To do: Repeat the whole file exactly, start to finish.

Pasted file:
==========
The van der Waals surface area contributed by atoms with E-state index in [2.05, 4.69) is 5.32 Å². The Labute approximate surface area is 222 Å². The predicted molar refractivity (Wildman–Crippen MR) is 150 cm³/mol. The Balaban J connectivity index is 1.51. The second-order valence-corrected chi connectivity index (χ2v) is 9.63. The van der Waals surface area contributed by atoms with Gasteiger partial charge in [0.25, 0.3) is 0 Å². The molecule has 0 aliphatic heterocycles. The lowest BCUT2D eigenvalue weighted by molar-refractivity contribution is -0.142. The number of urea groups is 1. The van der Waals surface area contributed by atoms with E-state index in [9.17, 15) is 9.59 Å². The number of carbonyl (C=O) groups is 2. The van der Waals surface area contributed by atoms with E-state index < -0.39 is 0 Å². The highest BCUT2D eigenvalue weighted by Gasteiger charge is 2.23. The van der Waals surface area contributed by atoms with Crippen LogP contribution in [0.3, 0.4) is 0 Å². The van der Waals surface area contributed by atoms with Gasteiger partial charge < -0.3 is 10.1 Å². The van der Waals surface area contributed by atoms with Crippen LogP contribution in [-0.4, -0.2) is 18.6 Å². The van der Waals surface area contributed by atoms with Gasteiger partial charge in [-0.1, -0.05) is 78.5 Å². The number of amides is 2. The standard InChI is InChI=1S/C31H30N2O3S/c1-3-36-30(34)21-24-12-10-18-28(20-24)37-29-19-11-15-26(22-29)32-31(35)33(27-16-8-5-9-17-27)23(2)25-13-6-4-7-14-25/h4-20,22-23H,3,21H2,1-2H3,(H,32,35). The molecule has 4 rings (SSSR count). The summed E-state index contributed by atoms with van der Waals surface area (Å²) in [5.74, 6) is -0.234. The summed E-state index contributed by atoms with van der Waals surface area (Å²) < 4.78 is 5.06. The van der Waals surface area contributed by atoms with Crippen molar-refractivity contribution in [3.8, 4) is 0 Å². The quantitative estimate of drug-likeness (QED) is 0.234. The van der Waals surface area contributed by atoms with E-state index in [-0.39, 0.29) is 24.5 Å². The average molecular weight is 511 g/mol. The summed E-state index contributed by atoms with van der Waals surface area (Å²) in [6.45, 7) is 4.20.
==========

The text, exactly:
The van der Waals surface area contributed by atoms with E-state index in [2.05, 4.69) is 5.32 Å². The Labute approximate surface area is 222 Å². The predicted molar refractivity (Wildman–Crippen MR) is 150 cm³/mol. The Balaban J connectivity index is 1.51. The second-order valence-corrected chi connectivity index (χ2v) is 9.63. The van der Waals surface area contributed by atoms with Gasteiger partial charge in [0.25, 0.3) is 0 Å². The molecule has 0 aliphatic heterocycles. The lowest BCUT2D eigenvalue weighted by molar-refractivity contribution is -0.142. The number of urea groups is 1. The van der Waals surface area contributed by atoms with E-state index in [9.17, 15) is 9.59 Å². The number of carbonyl (C=O) groups is 2. The van der Waals surface area contributed by atoms with E-state index < -0.39 is 0 Å². The highest BCUT2D eigenvalue weighted by Gasteiger charge is 2.23. The van der Waals surface area contributed by atoms with Crippen LogP contribution in [0.3, 0.4) is 0 Å². The van der Waals surface area contributed by atoms with Gasteiger partial charge < -0.3 is 10.1 Å². The van der Waals surface area contributed by atoms with Crippen LogP contribution in [-0.4, -0.2) is 18.6 Å². The van der Waals surface area contributed by atoms with Gasteiger partial charge in [-0.1, -0.05) is 78.5 Å². The number of amides is 2. The standard InChI is InChI=1S/C31H30N2O3S/c1-3-36-30(34)21-24-12-10-18-28(20-24)37-29-19-11-15-26(22-29)32-31(35)33(27-16-8-5-9-17-27)23(2)25-13-6-4-7-14-25/h4-20,22-23H,3,21H2,1-2H3,(H,32,35). The molecule has 4 rings (SSSR count). The summed E-state index contributed by atoms with van der Waals surface area (Å²) in [5.74, 6) is -0.234. The summed E-state index contributed by atoms with van der Waals surface area (Å²) < 4.78 is 5.06. The van der Waals surface area contributed by atoms with Crippen molar-refractivity contribution in [3.8, 4) is 0 Å². The quantitative estimate of drug-likeness (QED) is 0.234. The van der Waals surface area contributed by atoms with E-state index in [-0.39, 0.29) is 24.5 Å². The average molecular weight is 511 g/mol. The summed E-state index contributed by atoms with van der Waals surface area (Å²) in [6.45, 7) is 4.20.